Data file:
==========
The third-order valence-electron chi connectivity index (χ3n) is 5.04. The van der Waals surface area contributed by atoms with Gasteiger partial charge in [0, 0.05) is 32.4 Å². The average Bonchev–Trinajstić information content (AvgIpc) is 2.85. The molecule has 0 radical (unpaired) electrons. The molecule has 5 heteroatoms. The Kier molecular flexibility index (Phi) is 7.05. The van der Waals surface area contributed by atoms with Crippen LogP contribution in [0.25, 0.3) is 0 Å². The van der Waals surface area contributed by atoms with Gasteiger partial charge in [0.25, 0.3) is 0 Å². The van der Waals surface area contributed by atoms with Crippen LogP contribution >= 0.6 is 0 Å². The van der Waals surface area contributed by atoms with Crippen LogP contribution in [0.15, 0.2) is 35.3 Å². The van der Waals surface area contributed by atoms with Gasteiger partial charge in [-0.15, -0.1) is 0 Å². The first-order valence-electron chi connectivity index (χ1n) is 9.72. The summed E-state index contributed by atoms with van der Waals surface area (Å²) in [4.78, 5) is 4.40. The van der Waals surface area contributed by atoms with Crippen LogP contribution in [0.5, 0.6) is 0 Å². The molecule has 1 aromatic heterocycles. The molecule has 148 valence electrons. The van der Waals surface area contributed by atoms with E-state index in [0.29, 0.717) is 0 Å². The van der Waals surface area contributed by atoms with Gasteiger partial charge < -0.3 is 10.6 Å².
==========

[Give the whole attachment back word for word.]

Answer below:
The third-order valence-electron chi connectivity index (χ3n) is 5.04. The van der Waals surface area contributed by atoms with Gasteiger partial charge in [0, 0.05) is 32.4 Å². The average Bonchev–Trinajstić information content (AvgIpc) is 2.85. The molecule has 0 radical (unpaired) electrons. The molecule has 5 heteroatoms. The Kier molecular flexibility index (Phi) is 7.05. The van der Waals surface area contributed by atoms with Crippen LogP contribution in [0.25, 0.3) is 0 Å². The van der Waals surface area contributed by atoms with Gasteiger partial charge in [0.25, 0.3) is 0 Å². The van der Waals surface area contributed by atoms with Crippen LogP contribution >= 0.6 is 0 Å². The van der Waals surface area contributed by atoms with Crippen LogP contribution in [0.15, 0.2) is 35.3 Å². The van der Waals surface area contributed by atoms with Gasteiger partial charge in [-0.15, -0.1) is 0 Å². The first-order valence-electron chi connectivity index (χ1n) is 9.72. The summed E-state index contributed by atoms with van der Waals surface area (Å²) in [4.78, 5) is 4.40. The van der Waals surface area contributed by atoms with Crippen LogP contribution in [0.5, 0.6) is 0 Å². The molecule has 1 aromatic heterocycles. The molecule has 148 valence electrons. The van der Waals surface area contributed by atoms with E-state index in [0.29, 0.717) is 0 Å². The van der Waals surface area contributed by atoms with Gasteiger partial charge < -0.3 is 10.6 Å².